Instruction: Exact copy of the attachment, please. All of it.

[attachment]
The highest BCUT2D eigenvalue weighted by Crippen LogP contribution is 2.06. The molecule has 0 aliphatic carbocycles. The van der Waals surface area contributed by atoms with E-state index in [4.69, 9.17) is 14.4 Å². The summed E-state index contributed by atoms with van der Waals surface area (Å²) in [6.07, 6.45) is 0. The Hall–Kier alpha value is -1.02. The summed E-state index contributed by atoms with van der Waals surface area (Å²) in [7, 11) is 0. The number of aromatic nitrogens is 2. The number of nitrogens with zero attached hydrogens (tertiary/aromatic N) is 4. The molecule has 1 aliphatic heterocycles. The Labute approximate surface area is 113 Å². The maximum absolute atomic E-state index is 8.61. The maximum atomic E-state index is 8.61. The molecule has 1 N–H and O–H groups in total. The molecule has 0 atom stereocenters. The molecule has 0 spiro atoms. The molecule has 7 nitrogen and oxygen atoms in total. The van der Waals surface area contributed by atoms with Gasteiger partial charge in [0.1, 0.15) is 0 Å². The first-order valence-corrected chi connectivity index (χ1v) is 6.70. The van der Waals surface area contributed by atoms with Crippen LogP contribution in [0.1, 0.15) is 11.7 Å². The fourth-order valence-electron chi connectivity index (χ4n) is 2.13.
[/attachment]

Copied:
The highest BCUT2D eigenvalue weighted by Crippen LogP contribution is 2.06. The molecule has 0 aliphatic carbocycles. The van der Waals surface area contributed by atoms with E-state index in [4.69, 9.17) is 14.4 Å². The summed E-state index contributed by atoms with van der Waals surface area (Å²) in [6.07, 6.45) is 0. The Hall–Kier alpha value is -1.02. The summed E-state index contributed by atoms with van der Waals surface area (Å²) in [7, 11) is 0. The number of aromatic nitrogens is 2. The number of nitrogens with zero attached hydrogens (tertiary/aromatic N) is 4. The molecule has 1 aliphatic heterocycles. The Labute approximate surface area is 113 Å². The maximum absolute atomic E-state index is 8.61. The maximum atomic E-state index is 8.61. The molecule has 1 N–H and O–H groups in total. The molecule has 0 atom stereocenters. The molecule has 0 spiro atoms. The molecule has 7 nitrogen and oxygen atoms in total. The van der Waals surface area contributed by atoms with Gasteiger partial charge in [0.1, 0.15) is 0 Å². The first-order valence-corrected chi connectivity index (χ1v) is 6.70. The van der Waals surface area contributed by atoms with Crippen LogP contribution in [0.1, 0.15) is 11.7 Å². The fourth-order valence-electron chi connectivity index (χ4n) is 2.13.